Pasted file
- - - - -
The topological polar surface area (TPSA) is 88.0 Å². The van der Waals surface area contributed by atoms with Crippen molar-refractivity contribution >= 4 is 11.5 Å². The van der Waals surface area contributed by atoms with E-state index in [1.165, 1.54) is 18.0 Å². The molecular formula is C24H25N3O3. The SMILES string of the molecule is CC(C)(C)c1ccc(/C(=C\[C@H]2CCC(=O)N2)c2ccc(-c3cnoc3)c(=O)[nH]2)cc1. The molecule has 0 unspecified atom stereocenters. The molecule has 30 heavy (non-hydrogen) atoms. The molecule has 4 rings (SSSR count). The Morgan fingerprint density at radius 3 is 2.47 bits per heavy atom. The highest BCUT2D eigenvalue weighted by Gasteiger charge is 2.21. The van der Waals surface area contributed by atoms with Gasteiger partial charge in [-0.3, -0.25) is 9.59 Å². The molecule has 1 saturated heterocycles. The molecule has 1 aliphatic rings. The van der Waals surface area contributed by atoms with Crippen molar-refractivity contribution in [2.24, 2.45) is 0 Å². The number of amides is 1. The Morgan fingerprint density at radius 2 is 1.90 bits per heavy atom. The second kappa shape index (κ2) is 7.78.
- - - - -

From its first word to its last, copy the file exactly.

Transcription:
The topological polar surface area (TPSA) is 88.0 Å². The van der Waals surface area contributed by atoms with Crippen molar-refractivity contribution >= 4 is 11.5 Å². The van der Waals surface area contributed by atoms with E-state index in [1.165, 1.54) is 18.0 Å². The molecular formula is C24H25N3O3. The SMILES string of the molecule is CC(C)(C)c1ccc(/C(=C\[C@H]2CCC(=O)N2)c2ccc(-c3cnoc3)c(=O)[nH]2)cc1. The molecule has 0 unspecified atom stereocenters. The molecule has 30 heavy (non-hydrogen) atoms. The molecule has 4 rings (SSSR count). The Morgan fingerprint density at radius 3 is 2.47 bits per heavy atom. The highest BCUT2D eigenvalue weighted by Gasteiger charge is 2.21. The van der Waals surface area contributed by atoms with Gasteiger partial charge in [-0.3, -0.25) is 9.59 Å². The molecule has 1 saturated heterocycles. The molecule has 1 aliphatic rings. The van der Waals surface area contributed by atoms with Crippen molar-refractivity contribution in [2.24, 2.45) is 0 Å². The number of amides is 1. The Morgan fingerprint density at radius 2 is 1.90 bits per heavy atom. The second kappa shape index (κ2) is 7.78.